The Wine: Soave Classico 2017
This crisp Soave Classico DOC from Vini Pra' winery is one of the most sapid white wines we have tasted. Refreshing and delicate with bright acidity, this great white wine is characterized by the bitter almond aftertaste typical of Garganega grapes.
Fermented and aged in stainless steel vats, this Soave is excellent as an aperitif on a hot summer day or paired with fish-based light dishes.
The Winery: Vini Prà
Prà winery is located in the province of Verona, Soave region, specifically in the small town of Monteforte d'Alpone. This region is famous for its unique terroir, characterized by black volcanic soils and a temperate climate.
Graziano Prà has been running the farm for more than three decades. Its vineyards grow in some the best crus for the production of Soave Classico DOC, such as Monte Grande and Monte Bisson, near the medieval town of Soave.
The Region: Veneto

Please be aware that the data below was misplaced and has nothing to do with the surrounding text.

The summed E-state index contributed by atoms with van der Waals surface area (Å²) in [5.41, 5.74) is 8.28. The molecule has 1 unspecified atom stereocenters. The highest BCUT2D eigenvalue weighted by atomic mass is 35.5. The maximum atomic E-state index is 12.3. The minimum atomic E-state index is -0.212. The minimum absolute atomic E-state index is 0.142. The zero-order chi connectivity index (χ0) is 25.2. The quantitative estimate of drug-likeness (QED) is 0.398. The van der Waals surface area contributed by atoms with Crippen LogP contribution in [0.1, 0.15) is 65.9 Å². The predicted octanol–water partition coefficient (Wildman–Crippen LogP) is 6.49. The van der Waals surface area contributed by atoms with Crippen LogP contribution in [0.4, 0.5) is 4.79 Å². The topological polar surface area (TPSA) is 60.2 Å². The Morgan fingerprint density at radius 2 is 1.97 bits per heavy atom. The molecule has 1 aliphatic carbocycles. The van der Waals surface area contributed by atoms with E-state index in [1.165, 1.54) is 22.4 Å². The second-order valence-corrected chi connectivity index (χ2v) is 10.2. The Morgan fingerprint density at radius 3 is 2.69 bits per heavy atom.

Veneto is one of the most important wine regions of Italy, located in the North Eastern corner of the Italian peninsula. It borders with Trentino-Alto Adige (north), Friuli-Venezia Giulia (north-east), Emilia-Romagna (south), and Lombardy (west).
The capital of Veneto is Venice, which is also its most populous city, followed by Verona, Padua, Vicenza, Treviso, and Rovigo. The east coast of Lake Garda, the biggest Italian lake, is part of Veneto and so is the tract of Alpine foothills called Venetian Prealps.
Veneto is the leading Italian region for the quantity of wine produced – even though wine-producing regions such as Piedmont, Tuscany, Lombardy, Puglia, and Sicily all have bigger territories.
Some of its most famous wines are Amarone della Valpolicella, Valpolicella, Soave, and of course Prosecco. Other less known but equally delicious wines are Recioto della Valpolicella, Recioto di Gambellara, Raboso del Piave, and Bardolino.
Veneto’s main characteristic is perhaps the great variety of wine types produced, obtained mostly from indigenous grape varietals – Corvina, Glera, and Garganega being the most common.
This is due as much to its specific geography and climate as it is to rather peculiar winemaking techniques such as the grape drying technique employed to make Amarone della Valpolicella, Veneto’s most famous red wine.